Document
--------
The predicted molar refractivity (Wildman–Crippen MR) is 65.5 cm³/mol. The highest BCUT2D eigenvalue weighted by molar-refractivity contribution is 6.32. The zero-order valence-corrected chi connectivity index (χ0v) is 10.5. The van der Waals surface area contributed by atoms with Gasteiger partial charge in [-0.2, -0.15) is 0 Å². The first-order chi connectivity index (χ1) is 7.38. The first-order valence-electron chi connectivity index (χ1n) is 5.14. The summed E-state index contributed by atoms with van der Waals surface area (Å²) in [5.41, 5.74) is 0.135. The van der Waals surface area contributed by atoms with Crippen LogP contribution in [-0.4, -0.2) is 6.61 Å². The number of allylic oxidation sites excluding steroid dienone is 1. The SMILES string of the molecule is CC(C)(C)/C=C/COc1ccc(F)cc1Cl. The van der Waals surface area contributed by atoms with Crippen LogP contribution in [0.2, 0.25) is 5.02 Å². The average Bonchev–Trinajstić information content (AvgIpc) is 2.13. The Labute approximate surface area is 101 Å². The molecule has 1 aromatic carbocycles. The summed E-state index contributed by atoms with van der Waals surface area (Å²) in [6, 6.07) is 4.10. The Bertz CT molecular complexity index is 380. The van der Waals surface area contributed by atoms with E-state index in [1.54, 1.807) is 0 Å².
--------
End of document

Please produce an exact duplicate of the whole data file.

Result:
The predicted molar refractivity (Wildman–Crippen MR) is 65.5 cm³/mol. The highest BCUT2D eigenvalue weighted by molar-refractivity contribution is 6.32. The zero-order valence-corrected chi connectivity index (χ0v) is 10.5. The van der Waals surface area contributed by atoms with Gasteiger partial charge in [-0.2, -0.15) is 0 Å². The first-order chi connectivity index (χ1) is 7.38. The first-order valence-electron chi connectivity index (χ1n) is 5.14. The summed E-state index contributed by atoms with van der Waals surface area (Å²) in [5.41, 5.74) is 0.135. The van der Waals surface area contributed by atoms with Crippen LogP contribution in [-0.4, -0.2) is 6.61 Å². The number of allylic oxidation sites excluding steroid dienone is 1. The SMILES string of the molecule is CC(C)(C)/C=C/COc1ccc(F)cc1Cl. The van der Waals surface area contributed by atoms with Crippen LogP contribution in [0.2, 0.25) is 5.02 Å². The average Bonchev–Trinajstić information content (AvgIpc) is 2.13. The Labute approximate surface area is 101 Å². The molecule has 1 aromatic carbocycles. The summed E-state index contributed by atoms with van der Waals surface area (Å²) in [6, 6.07) is 4.10. The Bertz CT molecular complexity index is 380. The van der Waals surface area contributed by atoms with E-state index in [1.54, 1.807) is 0 Å².